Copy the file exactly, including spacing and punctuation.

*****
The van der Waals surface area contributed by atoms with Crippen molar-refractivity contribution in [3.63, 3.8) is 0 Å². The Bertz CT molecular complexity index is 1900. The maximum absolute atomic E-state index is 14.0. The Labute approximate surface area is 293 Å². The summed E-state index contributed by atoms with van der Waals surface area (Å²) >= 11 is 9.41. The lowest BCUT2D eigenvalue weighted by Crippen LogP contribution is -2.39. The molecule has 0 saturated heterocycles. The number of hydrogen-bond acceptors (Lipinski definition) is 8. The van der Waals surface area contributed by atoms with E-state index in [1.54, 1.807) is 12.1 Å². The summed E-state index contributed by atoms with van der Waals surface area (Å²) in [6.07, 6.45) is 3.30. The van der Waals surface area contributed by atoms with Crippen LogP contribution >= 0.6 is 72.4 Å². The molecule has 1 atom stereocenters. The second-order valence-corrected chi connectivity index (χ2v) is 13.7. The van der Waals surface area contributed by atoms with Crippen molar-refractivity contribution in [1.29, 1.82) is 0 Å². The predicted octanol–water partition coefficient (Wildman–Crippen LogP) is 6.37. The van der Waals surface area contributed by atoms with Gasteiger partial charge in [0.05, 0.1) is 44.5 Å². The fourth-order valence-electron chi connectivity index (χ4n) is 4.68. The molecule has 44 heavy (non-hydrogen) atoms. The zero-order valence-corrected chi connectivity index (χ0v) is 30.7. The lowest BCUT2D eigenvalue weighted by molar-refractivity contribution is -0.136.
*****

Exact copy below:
The van der Waals surface area contributed by atoms with Crippen molar-refractivity contribution in [3.63, 3.8) is 0 Å². The Bertz CT molecular complexity index is 1900. The maximum absolute atomic E-state index is 14.0. The Labute approximate surface area is 293 Å². The summed E-state index contributed by atoms with van der Waals surface area (Å²) >= 11 is 9.41. The lowest BCUT2D eigenvalue weighted by Crippen LogP contribution is -2.39. The molecule has 0 saturated heterocycles. The number of hydrogen-bond acceptors (Lipinski definition) is 8. The van der Waals surface area contributed by atoms with E-state index in [1.54, 1.807) is 12.1 Å². The summed E-state index contributed by atoms with van der Waals surface area (Å²) in [6.07, 6.45) is 3.30. The van der Waals surface area contributed by atoms with Crippen LogP contribution >= 0.6 is 72.4 Å². The molecule has 1 atom stereocenters. The second-order valence-corrected chi connectivity index (χ2v) is 13.7. The van der Waals surface area contributed by atoms with Crippen molar-refractivity contribution in [1.29, 1.82) is 0 Å². The predicted octanol–water partition coefficient (Wildman–Crippen LogP) is 6.37. The van der Waals surface area contributed by atoms with Gasteiger partial charge in [0.05, 0.1) is 44.5 Å². The fourth-order valence-electron chi connectivity index (χ4n) is 4.68. The molecule has 44 heavy (non-hydrogen) atoms. The zero-order valence-corrected chi connectivity index (χ0v) is 30.7. The lowest BCUT2D eigenvalue weighted by molar-refractivity contribution is -0.136.